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I'm trying to write a simple C++ function that takes an std::map as an argument, and exposes that function to Python. I've looked at SWIG examples, and also found this StackOverflow post. It works great when a C++ function returns an std::map, but I can't get it to properly construct one. I get an error that looks like this:

>>> example.take_map(example.map_string_string({'hello': 'world'}))
...
NotImplementedError: Wrong number of arguments for overloaded function 'new_map_string_string'.
  Possible C/C++ prototypes are:
    std::map< std::string,std::string >(std::less< std::string > const &)
    std::map< std::string,std::string >()
    std::map< std::string,std::string >(std::map< std::string,std::string > const &)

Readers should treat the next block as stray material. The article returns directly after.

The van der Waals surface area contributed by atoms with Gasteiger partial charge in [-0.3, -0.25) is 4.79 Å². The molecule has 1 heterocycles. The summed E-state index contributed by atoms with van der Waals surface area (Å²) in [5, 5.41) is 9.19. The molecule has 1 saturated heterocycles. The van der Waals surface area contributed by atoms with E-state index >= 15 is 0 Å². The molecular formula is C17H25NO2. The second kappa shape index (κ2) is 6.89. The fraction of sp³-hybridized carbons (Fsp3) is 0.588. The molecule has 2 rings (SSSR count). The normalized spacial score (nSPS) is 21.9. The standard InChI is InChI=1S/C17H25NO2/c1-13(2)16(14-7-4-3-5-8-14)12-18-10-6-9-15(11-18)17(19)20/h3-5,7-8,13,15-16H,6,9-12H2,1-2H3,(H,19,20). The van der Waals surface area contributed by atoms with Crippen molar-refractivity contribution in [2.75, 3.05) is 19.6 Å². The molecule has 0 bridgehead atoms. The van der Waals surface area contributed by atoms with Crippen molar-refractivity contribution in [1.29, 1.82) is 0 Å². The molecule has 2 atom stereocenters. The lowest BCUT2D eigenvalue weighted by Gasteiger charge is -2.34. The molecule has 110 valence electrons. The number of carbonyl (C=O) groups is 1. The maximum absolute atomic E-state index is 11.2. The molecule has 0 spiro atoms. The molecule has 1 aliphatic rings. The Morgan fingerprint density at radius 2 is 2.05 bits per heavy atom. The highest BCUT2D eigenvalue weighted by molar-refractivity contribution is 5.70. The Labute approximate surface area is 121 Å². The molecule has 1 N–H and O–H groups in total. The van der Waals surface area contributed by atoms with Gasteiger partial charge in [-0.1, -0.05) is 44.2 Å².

What am I doing wrong here?

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I have found a bug in the SWIG code that differentiates which overloaded function to call for Python. This bug only appears in certain situations. Can you try temporarily disabling the other overloads and see if your function now works? If it does, you can write custom Python code in your SWIG .i file to work around the problem. –  bluedog Sep 2 '13 at 3:23
    
@bluedog Actually the reason I was getting these errors was because I was using SWIG packaged with Python 2.7, and then importing the module using Python 2.5. Once I got the versions to match up, it all worked out. –  sagargp Sep 6 '13 at 16:38

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